Combat in this title is fairly rewarding and battles often escalate quickly. There’s a lot of strategy that goes into battle, since players will have to position there ship to hit enemies with as many turrets as possible, manage their power output, and use items like repair drones effectively. It’s also possible to manually target enemies or allow the AI to control the turrets. In general, battles are exciting and there’s plenty of loot to snag from wrecks. Players can even send troops to capture enemy ships, which requires a bit of planning to pull off. Skills also add another dimension to combat in this game as players will have to manage them carefully. That said, the difficulty on normal mode was somewhat lacking and felt too easy; fortunately the higher difficulty settings more than made up for this and players of all skill levels will find a difficulty setting that suits them.

There’s also an excellent selection of ships that are sorted into categories by size. Players can pilot relatively tiny gunships or gigantic carriers if they like and every starship has its own unique feel. Some ships are more suited to direct combat and others are designed for stealth. Stealth ships can cloak, which makes it possible to slip past or ambush enemies. Of course there’s always a trade-off between strength, speed, and stealth, so players will likely enjoy experimenting with the different ships.

The main and side missions for this game were pretty bland. Everyone who has played a Space SIM or sandbox RPG before will recognize the fetch and escort missions Starpoint throws at players. Admittedly, there are only so many types of missions that can be conjured up, so I can’t be too hard on the devs. Still, they could have been more imaginative with enemy placement and tactics, especially if you consider the fact that space combat would certainly have military doctrines that would be widely used. Ironically, the game points out its own flawed missions by setting up some enemy battle groups in a logical manner.

Players who like mining and/or building factories will probably be somewhat disappointed by this game. It is possible to mine asteroids for ore that can sell for a high price (if you know where to look) but that’s essentially where it stops. There’s no real ingame economy and stations simply have pre-generated lists of items to purchase, rather than production lines that require a steady stream of resources. Players can trade items, however, and many stations sell certain items cheaply, while other stations will pay premiums for the same items. There are also a few industrial ships in the game, so players can be space truckers if they so choose, just don’t expect to be able to build a business empire.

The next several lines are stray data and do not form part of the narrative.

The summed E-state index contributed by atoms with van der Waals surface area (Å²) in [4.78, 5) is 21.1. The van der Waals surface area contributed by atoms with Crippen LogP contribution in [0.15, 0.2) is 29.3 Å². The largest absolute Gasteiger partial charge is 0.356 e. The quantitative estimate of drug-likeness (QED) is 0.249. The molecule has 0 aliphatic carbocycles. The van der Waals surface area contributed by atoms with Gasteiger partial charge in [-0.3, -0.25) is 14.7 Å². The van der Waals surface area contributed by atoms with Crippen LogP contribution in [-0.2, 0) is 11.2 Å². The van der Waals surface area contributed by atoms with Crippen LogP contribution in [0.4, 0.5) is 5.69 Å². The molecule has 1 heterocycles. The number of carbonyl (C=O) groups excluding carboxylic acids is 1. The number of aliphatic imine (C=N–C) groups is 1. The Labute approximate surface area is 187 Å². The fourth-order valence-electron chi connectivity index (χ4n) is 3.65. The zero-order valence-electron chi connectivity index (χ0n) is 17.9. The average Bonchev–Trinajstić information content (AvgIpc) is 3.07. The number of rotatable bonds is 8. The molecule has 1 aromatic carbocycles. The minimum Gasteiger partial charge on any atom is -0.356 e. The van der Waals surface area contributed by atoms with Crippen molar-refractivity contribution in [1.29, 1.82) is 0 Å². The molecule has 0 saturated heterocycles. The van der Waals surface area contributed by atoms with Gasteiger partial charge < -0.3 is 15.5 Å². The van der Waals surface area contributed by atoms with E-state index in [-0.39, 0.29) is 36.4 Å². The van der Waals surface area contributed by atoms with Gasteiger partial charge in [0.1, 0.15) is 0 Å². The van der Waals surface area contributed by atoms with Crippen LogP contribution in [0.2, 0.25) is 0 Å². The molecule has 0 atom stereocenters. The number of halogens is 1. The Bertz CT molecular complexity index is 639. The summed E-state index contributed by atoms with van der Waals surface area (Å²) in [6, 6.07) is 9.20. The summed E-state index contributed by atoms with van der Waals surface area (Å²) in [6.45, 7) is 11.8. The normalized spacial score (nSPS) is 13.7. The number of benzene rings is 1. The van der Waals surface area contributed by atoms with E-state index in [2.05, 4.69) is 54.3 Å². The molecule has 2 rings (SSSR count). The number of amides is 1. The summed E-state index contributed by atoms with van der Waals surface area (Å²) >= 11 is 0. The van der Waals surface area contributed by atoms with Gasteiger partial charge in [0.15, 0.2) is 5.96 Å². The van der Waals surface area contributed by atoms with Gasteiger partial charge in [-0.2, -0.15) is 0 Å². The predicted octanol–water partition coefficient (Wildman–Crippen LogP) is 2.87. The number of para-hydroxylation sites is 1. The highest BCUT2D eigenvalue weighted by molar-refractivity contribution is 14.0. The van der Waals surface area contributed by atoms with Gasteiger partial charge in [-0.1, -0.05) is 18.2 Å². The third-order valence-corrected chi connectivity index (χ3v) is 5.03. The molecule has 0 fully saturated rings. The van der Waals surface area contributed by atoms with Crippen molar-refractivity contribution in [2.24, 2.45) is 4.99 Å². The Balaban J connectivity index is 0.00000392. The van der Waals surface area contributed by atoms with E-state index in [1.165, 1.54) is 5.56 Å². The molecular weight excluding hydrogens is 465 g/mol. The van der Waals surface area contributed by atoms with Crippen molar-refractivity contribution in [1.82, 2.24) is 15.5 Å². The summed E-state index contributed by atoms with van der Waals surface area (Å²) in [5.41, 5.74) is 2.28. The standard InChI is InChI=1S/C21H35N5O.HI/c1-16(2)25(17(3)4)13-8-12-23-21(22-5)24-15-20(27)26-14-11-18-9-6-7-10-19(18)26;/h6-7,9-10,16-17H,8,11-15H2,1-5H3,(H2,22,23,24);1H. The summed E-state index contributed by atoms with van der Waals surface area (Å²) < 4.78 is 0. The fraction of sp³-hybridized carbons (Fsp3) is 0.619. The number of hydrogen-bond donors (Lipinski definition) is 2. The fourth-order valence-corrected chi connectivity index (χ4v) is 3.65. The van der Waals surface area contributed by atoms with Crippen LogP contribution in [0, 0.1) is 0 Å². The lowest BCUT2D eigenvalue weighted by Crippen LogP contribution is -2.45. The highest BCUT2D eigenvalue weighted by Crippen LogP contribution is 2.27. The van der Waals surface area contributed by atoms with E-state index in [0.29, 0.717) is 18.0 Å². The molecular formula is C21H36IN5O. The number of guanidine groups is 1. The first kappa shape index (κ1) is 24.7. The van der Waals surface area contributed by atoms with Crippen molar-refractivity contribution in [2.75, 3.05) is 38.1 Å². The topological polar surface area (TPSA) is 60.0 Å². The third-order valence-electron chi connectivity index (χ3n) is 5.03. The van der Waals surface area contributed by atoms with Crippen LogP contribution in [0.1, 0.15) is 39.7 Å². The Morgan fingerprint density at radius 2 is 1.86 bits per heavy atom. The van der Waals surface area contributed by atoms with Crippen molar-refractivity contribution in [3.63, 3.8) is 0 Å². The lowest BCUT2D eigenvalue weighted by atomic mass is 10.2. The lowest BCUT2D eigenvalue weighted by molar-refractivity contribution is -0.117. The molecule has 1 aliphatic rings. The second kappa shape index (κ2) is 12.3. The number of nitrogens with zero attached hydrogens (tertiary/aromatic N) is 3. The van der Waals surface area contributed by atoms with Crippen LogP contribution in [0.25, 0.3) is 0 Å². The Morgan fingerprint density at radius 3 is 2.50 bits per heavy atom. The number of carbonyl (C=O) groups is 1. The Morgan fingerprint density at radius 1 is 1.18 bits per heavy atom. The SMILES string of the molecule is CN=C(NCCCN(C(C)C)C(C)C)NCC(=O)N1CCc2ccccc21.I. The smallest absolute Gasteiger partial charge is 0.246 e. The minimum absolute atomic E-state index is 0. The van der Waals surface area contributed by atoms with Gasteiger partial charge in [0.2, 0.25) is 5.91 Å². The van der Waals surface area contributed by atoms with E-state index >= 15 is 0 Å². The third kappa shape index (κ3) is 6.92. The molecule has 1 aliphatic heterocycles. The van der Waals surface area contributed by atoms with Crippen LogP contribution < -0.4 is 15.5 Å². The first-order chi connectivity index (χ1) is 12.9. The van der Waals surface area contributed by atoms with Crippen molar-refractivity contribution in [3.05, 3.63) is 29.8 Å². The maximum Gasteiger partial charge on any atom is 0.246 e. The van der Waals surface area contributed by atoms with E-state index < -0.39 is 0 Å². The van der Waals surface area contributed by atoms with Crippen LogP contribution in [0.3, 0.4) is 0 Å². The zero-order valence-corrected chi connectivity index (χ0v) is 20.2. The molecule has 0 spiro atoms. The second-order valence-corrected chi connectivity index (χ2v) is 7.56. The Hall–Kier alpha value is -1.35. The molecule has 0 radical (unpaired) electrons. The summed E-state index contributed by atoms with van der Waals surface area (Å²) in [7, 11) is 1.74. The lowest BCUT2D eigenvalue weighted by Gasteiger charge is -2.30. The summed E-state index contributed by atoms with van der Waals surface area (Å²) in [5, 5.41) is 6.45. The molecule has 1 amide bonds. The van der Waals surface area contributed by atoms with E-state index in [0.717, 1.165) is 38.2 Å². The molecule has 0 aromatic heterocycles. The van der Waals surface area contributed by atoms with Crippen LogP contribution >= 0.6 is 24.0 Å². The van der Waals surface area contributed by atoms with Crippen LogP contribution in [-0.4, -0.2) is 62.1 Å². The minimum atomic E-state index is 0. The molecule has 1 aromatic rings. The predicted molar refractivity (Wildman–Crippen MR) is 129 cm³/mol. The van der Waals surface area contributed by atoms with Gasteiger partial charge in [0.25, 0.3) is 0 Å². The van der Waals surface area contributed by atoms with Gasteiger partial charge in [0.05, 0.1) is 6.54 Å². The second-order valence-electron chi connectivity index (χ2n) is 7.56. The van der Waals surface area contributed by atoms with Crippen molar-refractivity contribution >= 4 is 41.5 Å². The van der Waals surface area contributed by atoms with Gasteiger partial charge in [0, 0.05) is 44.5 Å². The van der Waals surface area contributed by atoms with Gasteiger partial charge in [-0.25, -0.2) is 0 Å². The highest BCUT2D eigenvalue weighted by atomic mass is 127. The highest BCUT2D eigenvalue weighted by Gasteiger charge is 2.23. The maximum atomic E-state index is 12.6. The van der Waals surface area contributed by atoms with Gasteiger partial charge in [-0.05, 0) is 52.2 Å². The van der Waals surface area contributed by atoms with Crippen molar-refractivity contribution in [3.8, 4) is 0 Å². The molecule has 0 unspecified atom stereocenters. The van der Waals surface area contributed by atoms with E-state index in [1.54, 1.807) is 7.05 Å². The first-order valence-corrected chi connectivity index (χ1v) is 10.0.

Final Thoughts

Starpoint Gemini 2 doesn’t exactly reinvent the Space SIM genre and it has a few embarrassing issues, but it’s a lot of fun, especially if you like shooting and looting. This game also tested my abilities as a critic, because I really liked it aside from its shallow economy and crappy script. I also went out of my way to explain what kind of Space SIM Starpoint is, since this is a niche genre that has certain concepts firmly rooted into it and fans of games like EVE may be dismayed that they can’t build a ship from scratch. I should also mention that this game is currently selling for $35 on Steam, which is a bit steep for a title that came out years ago. To be fair, it includes a free DLC that is a recreation of the original Starpoint Gemini and I heard it was very good.


Starpoint Gemini 2 is a good choice if you like blowing things up and flying around in cool starships. Avoid this title if you are looking for a deep story or a complex economy to interact with and play something else instead.